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Posted April 11, 2008 by publisher in OFAC

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In the most recent OFAC Civil Penalties report, four out of the eight violations are Cuba related and three of those are for buying Cuban cigars over the internet.

The other Cuba sanctions violation is:

United Advantage Northwest Federal Credit Union, successor to Advantage Northwest Federal Credit Union, Settles Cuban Asset Control Regulations Allegations: United Advantage Federal Credit Union, successor to Advantage Northwest Federal Credit Union, Portland, OR (“Advantage”), has remitted $2,970 to settle allegations of violations of the Cuban Assets Control Regulations in July 2003. OFAC alleged that Advantage acted without an OFAC license by processing a funds transfer destined for Cuba. Advantage did not voluntarily disclose this matter to OFAC.

Below is the OFAC language for the three Cuban cigar violations:

One individual has agreed to a settlement totaling $1,087 for allegedly dealing in property in which Cuba or a Cuban national had an interest: Between March 2004 and July 2004, on multiple occasions, the individual allegedly purchased Cuban-origin cigars offered for sale on the Internet. The individual did not voluntarily disclose this matter to OFAC.

One individual was assessed a penalty totaling $411.04 for allegedly dealing in property in which Cuba or a Cuban national had an interest: In 2003 and 2004, the individual allegedly purchased Cuban cigars over the Internet. The individual did not voluntarily disclose this matter to OFAC.

One individual has agreed to a settlement totaling $400 for allegedly dealing in property in which Cuba or a Cuban national had an interest: On July 12, 2004, September 12, 2004, December 23, 2004, July 3, 2005, and August 3, 2005, the individual allegedly purchased Cuban-origin cigars offered for sale on the Internet. The individual did not voluntarily disclose this matter to OFAC.

Meanwhile three of the eight violations in this month’s report were for Iranian trade sanctions and one was for narcotics trafficking.

  1. Follow up post #1 added on April 11, 2008 by publisher with 3905 total posts

    So, the fines for the Cuban cigar purchasing violations were $1898.04 TOTAL. Add the other one in and you find that OFAC collected $4868.04 in fines for Cuban Embargo violations.

    Those government hacks are really earning their pay.

    How many tax dollars and much time went into chasing these Cuban Embargo violations? A LOT more than a couple thousand dollars.

    This is time and money taken directly away from chasing terrorist money. Obviously OFAC should be allocating these resources towards that end rather than chasing Cuban cigar buyers.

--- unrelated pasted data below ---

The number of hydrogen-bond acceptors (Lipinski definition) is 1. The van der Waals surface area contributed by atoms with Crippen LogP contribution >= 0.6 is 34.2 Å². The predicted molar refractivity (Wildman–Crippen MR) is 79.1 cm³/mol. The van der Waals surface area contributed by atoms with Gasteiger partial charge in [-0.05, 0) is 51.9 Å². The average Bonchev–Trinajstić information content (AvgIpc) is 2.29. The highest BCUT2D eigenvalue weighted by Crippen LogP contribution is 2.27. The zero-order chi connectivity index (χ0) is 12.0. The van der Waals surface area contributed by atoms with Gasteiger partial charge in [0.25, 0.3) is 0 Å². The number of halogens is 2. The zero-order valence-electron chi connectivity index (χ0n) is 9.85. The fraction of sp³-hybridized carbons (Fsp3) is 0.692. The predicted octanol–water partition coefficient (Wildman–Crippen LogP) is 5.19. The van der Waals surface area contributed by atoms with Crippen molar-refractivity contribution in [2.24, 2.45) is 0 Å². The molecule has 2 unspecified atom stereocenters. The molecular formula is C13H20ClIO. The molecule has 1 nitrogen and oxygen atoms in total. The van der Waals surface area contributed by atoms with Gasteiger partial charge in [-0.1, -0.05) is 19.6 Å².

Wake up people. OFAC is wasting your money and quite possibly jeopardizing your life with these silly distractions.

    So, if you are into drug trafficking or Iranian trade violations, don’t worry. It seems as though OFAC is focusing more on finding individuals who buy cigars over the Internet.



    Cuba consulting services

  2. Follow up post #2 added on April 11, 2008 by pacster with 5 total posts

    It’s all a game. Read the article from the Nation regarding what Cubans want. http://www.thenation.com/docprint.mhtml?i=20080414&s=timerman
    I’ve been hassled more than once by US customs agents upon returning from Cuba with or without a permit. It is especially severe if you have the misfortune to come through Miami, much nicer in the Bahamas.
    None of my friends are excited about the US coming back. They all fear loss of control to capitalism as big corporations as much as to their present government. Unfortunately in spite of a colossal failed experiment in Iraq, the US and many of its citizens persist in the hubristic belief that we know what’s best for the rest of the world. I believe the next evolutionary step will be the development of the glass navel so that our pols can see what’s out there.


  3. Follow up post #3 added on June 03, 2009 by John J. Young

    A few years ago, our local sailing club, in Key West, was fined $11,000 by the Office of Foreign Assets Control, of the US Treasury Department, for a sporting race they sponsored running Key West to Havana. They carried humanitarian aid and were in possession of an OFAC license permitting such an endeavor. However, a new government ruling indicated a second license had been required, allowing a vessel, owned and maintained by a US citizen, entry to a Cuban port.

    The $11,000 fine has not been paid (primarily because the officers of the sailing club do not have that kind of money). But the sailors want to challenge the regulation (vessel entry in Cuba) and continue the neighborly regatta. Afterall, Cuba’s merely 85 miles from Key West, right?

    Point of all this . . . what can the Key Westers do to have the fine rescinded and a new licensing procedure set up to continue the race, now that there appears to be a (m-m-m) “softening” of relations between the two countries?


  4. Follow up post #4 added on June 03, 2009 by publisher with 3905 total posts

    John,

    Thanks for the update on the status of your OFAC situation.

    Read this article about the Sarasota Yacht Club regarding their involvement in the Cuba regatta and maybe they will have some information for you.



    Cuba consulting services

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